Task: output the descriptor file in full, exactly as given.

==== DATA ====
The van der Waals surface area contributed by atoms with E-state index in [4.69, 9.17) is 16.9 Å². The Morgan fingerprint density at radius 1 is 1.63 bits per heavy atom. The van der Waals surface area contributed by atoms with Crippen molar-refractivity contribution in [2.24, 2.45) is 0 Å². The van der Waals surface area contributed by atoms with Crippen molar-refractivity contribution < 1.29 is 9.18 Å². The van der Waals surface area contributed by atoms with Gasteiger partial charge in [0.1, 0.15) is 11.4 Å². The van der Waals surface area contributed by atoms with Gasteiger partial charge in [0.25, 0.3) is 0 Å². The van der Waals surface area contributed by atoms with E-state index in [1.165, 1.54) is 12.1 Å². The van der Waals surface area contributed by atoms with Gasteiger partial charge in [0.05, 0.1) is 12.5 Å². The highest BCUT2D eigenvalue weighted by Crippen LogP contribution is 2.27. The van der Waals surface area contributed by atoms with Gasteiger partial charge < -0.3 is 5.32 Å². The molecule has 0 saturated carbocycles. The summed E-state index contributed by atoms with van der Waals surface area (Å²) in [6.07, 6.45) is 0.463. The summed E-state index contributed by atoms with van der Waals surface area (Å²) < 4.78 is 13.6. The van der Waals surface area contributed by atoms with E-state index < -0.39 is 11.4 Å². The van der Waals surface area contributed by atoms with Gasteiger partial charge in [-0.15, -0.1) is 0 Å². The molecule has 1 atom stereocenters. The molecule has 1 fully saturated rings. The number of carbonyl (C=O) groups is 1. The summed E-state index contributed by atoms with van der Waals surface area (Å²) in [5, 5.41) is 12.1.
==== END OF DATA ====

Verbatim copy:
The van der Waals surface area contributed by atoms with E-state index in [4.69, 9.17) is 16.9 Å². The Morgan fingerprint density at radius 1 is 1.63 bits per heavy atom. The van der Waals surface area contributed by atoms with Crippen molar-refractivity contribution in [2.24, 2.45) is 0 Å². The van der Waals surface area contributed by atoms with Crippen molar-refractivity contribution < 1.29 is 9.18 Å². The van der Waals surface area contributed by atoms with Gasteiger partial charge in [0.1, 0.15) is 11.4 Å². The van der Waals surface area contributed by atoms with Gasteiger partial charge in [0.25, 0.3) is 0 Å². The van der Waals surface area contributed by atoms with E-state index in [1.165, 1.54) is 12.1 Å². The van der Waals surface area contributed by atoms with Gasteiger partial charge in [0.05, 0.1) is 12.5 Å². The highest BCUT2D eigenvalue weighted by Crippen LogP contribution is 2.27. The van der Waals surface area contributed by atoms with Gasteiger partial charge < -0.3 is 5.32 Å². The molecule has 0 saturated carbocycles. The summed E-state index contributed by atoms with van der Waals surface area (Å²) in [6.07, 6.45) is 0.463. The summed E-state index contributed by atoms with van der Waals surface area (Å²) < 4.78 is 13.6. The van der Waals surface area contributed by atoms with E-state index < -0.39 is 11.4 Å². The van der Waals surface area contributed by atoms with Gasteiger partial charge in [-0.15, -0.1) is 0 Å². The molecule has 1 atom stereocenters. The molecule has 1 fully saturated rings. The number of carbonyl (C=O) groups is 1. The summed E-state index contributed by atoms with van der Waals surface area (Å²) in [5, 5.41) is 12.1.